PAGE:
Jodi Wright - Sex, Drugs, and rock n roll
Jodi Wright, Flickr 2016-08-27-IMG_5800

CoverJodi couldn’t remember enough to write a memoir, so used her experience as the basis of a novel. She tried to find out what caused her addiction, going to psychiatrists to find the inciting incident: “What I needed to do was get unstuck”:

The story is what I have.

CoverBianca “always wanted to write a great rock n roll novel … I don’t think this is it”. It’s elusive trying to capture the spirit of rock n roll in words. Her book The Predictions was inspired by a story about an ashram kid, parented by the whole group, who went looking for his mum in a crowd. She thought about those kids without a solid foundation, unmoored out there in the world.

Two  points I took away from this session:

  • Good “Sex, drugs, and rock n roll” novels and memoirs take away the feeling of other, and make us think “us”.
  • Men are often feted for doing/writing this kind of stuff, and yet women get demonised. Hmmm.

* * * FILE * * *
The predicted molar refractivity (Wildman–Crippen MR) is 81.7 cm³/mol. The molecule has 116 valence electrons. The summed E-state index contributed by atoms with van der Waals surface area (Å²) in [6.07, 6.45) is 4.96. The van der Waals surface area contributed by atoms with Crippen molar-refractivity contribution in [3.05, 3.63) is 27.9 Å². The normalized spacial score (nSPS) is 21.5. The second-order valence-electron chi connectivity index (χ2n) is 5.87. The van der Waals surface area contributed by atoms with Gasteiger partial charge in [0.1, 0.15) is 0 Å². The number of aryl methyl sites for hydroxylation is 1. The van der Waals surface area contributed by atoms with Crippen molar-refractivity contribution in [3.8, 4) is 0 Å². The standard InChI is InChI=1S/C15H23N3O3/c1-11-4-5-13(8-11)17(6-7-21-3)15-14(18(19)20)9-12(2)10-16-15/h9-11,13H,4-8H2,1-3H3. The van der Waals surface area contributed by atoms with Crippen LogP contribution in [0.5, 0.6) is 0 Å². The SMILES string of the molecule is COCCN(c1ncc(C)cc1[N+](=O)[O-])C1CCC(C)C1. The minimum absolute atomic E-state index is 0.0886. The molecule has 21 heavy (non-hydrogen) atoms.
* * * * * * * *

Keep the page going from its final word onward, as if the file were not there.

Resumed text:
And finally the rock n roll. I went to the Flying Nun In love with these times session at Blue Smoke. It was a joy. Russell Brown was our MC and on stage were Roger Shepherd, Graeme Downes, Jay Clarkson, Bruce Russell, and Hollie Fullbrook (Tiny Ruins). There were plenty of Flying Nun alumni in the audience which definitely added to the flavour. Roger Shepherd’s book is not just a great tale about a music scene, it’s a pretty powerful look into Christchurch’s history too.

Highlights? Jay Clarkson playing Spooky, and her perspectives on being a young mum and muso. Graeme Downes’ new song Dunedin Spleen (and his general loucheness and academic nous). Russell Brown’s super knowledgeable MCing and questions. The lugubrious Bruce Russell. This was something special.

More Sex, Drugs, and rock n roll

More WORD Christchurch

Work/Sex – WORD Christchurch

CoverA stripper, a sex worker and a go go dancer walk into a book festival and … talked about their work.  All three women were in agreement that sex work is just that, work.  Work that needs decent conditions, support and respect.

“What is harder, sex work or writing?”  Writing!

“I was already going to bars and taking my clothes off for free, so I might as well get paid”

“I was a stripper but I was also a student, a daughter and an athlete”